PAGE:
(C) Access. Purchasers shall be able to access their own information at any time through the Internet and on other means of communication elected by that utility for Smart Grid applications. Other interested persons shall be able to access information not specific to any purchaser through the Internet. Information specific to any purchaser shall be provided solely to that purchaser.

II. Observations

There are two major benefits to providing smart grid information. First, it helps customers better manage their usage, which reduces their overall electricity costs and helps TVA reduce its peak demand. Second, the price and usage information provides detailed electric market and system information to the public. Researchers and other interested parties can learn more about demand elasticity, income response, and other factors influencing energy markets over time. This information can also be used by policymakers to make better decisions. The intent of the standard is consistent with TVA's objective to provide power at the lowest feasible rates. However, TVA and distributors do not currently have all elements of smart grid investments in place. The details regarding how smart grid information will be made available and the timing of its implementation across the Valley cannot be specified at this time and, as such, will evolve as these programs mature. It is important that cost-effectiveness tests be applied in making decisions on what information is made available to consumers. The trade-offs between security and ease of providing this information should also be evaluated.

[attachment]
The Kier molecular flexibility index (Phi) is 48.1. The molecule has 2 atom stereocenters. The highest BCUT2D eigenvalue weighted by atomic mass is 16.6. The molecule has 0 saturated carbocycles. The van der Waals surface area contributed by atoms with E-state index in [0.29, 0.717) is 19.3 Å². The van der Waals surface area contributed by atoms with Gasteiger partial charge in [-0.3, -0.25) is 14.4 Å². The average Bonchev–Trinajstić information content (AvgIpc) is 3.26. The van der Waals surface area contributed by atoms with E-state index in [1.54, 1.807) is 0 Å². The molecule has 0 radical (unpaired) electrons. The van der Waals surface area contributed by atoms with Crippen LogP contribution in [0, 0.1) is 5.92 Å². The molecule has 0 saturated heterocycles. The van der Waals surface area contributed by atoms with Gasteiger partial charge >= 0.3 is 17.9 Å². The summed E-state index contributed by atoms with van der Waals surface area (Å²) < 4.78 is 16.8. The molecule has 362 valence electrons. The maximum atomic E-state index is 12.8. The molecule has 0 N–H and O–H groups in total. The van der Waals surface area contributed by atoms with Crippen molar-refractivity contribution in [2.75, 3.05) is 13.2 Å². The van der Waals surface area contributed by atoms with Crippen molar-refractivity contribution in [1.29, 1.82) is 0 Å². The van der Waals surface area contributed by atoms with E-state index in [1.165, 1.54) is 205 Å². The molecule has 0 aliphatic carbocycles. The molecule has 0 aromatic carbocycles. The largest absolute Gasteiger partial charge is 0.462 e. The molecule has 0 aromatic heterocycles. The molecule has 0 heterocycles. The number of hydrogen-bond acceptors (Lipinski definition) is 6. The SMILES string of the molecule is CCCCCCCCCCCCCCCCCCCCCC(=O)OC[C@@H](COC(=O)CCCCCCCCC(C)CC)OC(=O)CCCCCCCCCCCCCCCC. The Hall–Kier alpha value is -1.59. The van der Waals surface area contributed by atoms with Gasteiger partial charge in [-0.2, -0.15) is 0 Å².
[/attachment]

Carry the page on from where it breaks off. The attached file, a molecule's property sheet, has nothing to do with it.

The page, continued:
In addition, due to TVA's unique structure, its relationship with 158 distributors, and the different stages of implementation of smart grid by distributors, TVA staff does not believe it is appropriate for TVA to apply a uniform customer information standard to its power distributors. Accordingly, the standard was revised to account for such circumstances.

III. Determination by the TVA Board

The standard under consideration is revised and adopted as follows:

TVA will endeavor to provide power distributors and directly served customers with appropriate price and usage information to facilitate cost-effective smart grid and other energy efficiency activities in the Valley. TVA also will work with power distributors on a cooperative basis to make available information systems and data that will facilitate cost-effective smart grid and energy efficiency activities at the distributor retail level. TVA will prepare and present to distributor and directly served customers on an annual basis information on sources of generation by fuel type and estimated greenhouse gas emissions. TVA recommends that this information be shared with the distributors' retail customers where possible.

Start Signature
Start Printed Page 184

Dated: December 23, 2009.

Maureen H. Dunn,

Executive Vice President and General Counsel.

End Signature End Supplemental Information

[FR Doc. E9-31128 Filed 12-31-09; 8:45 am]